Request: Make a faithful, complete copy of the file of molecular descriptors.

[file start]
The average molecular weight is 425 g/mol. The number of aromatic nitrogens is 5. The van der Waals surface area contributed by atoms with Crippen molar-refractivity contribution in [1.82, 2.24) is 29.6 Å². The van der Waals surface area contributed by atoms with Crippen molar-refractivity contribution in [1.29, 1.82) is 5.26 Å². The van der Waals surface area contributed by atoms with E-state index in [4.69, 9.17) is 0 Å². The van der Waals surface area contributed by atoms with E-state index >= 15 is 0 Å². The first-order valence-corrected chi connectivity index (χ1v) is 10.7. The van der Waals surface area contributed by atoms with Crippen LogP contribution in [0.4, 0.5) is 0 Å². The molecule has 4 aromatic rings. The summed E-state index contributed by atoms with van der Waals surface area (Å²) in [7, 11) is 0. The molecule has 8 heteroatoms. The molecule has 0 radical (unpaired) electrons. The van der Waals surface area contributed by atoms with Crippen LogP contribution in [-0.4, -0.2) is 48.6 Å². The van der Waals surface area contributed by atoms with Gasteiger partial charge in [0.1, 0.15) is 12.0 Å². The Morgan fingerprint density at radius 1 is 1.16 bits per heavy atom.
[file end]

The average molecular weight is 425 g/mol. The number of aromatic nitrogens is 5. The van der Waals surface area contributed by atoms with Crippen molar-refractivity contribution in [1.82, 2.24) is 29.6 Å². The van der Waals surface area contributed by atoms with Crippen molar-refractivity contribution in [1.29, 1.82) is 5.26 Å². The van der Waals surface area contributed by atoms with E-state index in [4.69, 9.17) is 0 Å². The van der Waals surface area contributed by atoms with E-state index >= 15 is 0 Å². The first-order valence-corrected chi connectivity index (χ1v) is 10.7. The van der Waals surface area contributed by atoms with Crippen LogP contribution in [0.4, 0.5) is 0 Å². The molecule has 4 aromatic rings. The summed E-state index contributed by atoms with van der Waals surface area (Å²) in [7, 11) is 0. The molecule has 8 heteroatoms. The molecule has 0 radical (unpaired) electrons. The van der Waals surface area contributed by atoms with Crippen LogP contribution in [-0.4, -0.2) is 48.6 Å². The van der Waals surface area contributed by atoms with Gasteiger partial charge in [0.1, 0.15) is 12.0 Å². The Morgan fingerprint density at radius 1 is 1.16 bits per heavy atom.